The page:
Dan Rather: I See America

I’m wiping tears from my cheeks as  I copy Dan Rather’s post from his Facebook page today. When I see Dan Rather, I see America.

I See America

By Dan Rather

When the time comes, and I hope it comes soon, to bury this era of moral rot and the defiling of our communal, social, and democratic norms, the perfect epitaph for the gravestone of this age of unreason should be Iowa Senator Chuck Grassley’s already infamous quote:

“I think not having the estate tax recognizes the people that are investing… as opposed to those that are just spending every darn penny they have, whether it’s on booze or women or movies.”

Grassley’s vision of America, quite frankly, is one I do not recognize. I thought the heart of this great nation was not limited to the ranks of the plutocrats who are whisked through life in chauffeured cars and private jets, whose often inherited riches are passed along to children, many of whom no sacrifice or service is asked. I do not begrudge wealth, but it must come with a humility that money never is completely free of luck. And more importantly, wealth can never be a measure of worth.

I have seen the waitress working the overnight shift at a diner to give her children a better life, and yes maybe even take them to a movie once in awhile – and in her, I see America.

I have seen the public school teachers spending extra time with students who need help and who get no extra pay for their efforts, and in them I see America.

I have seen parents sitting around kitchen tables with stacks of pressing bills and wondering if they can afford a Christmas gift for their children, and in them I see America.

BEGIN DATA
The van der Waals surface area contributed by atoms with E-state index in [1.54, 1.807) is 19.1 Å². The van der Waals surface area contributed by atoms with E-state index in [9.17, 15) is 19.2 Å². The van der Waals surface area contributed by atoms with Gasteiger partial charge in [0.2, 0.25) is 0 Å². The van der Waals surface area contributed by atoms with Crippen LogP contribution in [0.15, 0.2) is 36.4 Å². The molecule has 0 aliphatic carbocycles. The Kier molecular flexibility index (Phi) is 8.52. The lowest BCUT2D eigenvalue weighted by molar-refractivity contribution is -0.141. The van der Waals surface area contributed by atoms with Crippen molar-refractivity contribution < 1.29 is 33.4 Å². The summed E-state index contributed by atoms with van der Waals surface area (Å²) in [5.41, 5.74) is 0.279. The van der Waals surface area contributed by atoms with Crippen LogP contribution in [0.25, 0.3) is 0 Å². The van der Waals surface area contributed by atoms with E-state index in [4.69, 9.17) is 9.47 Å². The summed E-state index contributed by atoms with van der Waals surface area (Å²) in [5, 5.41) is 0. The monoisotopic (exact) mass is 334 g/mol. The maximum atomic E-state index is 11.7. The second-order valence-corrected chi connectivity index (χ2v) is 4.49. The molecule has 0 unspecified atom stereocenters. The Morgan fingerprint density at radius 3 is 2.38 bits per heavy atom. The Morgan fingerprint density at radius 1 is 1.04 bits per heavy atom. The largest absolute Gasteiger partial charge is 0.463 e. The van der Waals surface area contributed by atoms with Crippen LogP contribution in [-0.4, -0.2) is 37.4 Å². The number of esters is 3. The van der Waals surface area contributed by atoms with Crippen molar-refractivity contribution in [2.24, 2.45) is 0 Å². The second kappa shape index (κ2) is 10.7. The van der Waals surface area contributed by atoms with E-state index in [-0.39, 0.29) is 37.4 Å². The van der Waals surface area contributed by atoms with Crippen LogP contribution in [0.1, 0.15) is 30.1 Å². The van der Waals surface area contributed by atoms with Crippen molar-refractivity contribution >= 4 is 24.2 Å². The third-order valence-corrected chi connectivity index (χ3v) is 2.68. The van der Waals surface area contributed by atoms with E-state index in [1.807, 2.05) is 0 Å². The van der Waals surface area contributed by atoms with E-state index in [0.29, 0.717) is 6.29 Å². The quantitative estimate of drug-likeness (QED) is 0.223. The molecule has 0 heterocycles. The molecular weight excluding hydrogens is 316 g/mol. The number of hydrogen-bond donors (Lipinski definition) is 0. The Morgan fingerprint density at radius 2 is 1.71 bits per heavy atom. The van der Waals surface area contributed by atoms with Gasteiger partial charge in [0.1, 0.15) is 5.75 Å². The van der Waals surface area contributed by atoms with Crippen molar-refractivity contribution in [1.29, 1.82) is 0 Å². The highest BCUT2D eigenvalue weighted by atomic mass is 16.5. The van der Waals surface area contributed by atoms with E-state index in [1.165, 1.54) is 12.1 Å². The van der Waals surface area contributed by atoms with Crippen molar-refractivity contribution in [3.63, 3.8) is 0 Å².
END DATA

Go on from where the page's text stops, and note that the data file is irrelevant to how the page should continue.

I have seen the young diplomat in a distant foreign capital and the young soldier in a battlefield foxhole, and in them I see America.

I have seen the brilliant graduates of the best law schools who forgo the riches of a corporate firm for the often thankless slog of a district attorney or public defender’s office, and in them I see America.

I have seen the librarian reshelving books, the firefighter, police officer, and paramedic in service in trying times, the social worker helping the elderly and infirm, the youth sports coaches, the PTA presidents, and in them I see America.

I have seen the immigrants working a cash register at a gas station or trimming hedges in the frost of an early fall morning, or driving a cab through rush hour traffic to make better lives for their families, and in them I see America.

I have seen the science students unlocking the mysteries of life late at night in university laboratories for little or no pay, and in them I see America.

I have seen the families struggling with a cancer diagnosis, or dementia in a parent or spouse. Amid the struggles of mortality and dignity, in them I see America.

These, and so many other Americans, have every bit as much claim to a government working for them as the lobbyists and moneyed classes. And yet, the power brokers in Washington today seem deaf to these voices. It is a national disgrace of historic proportions.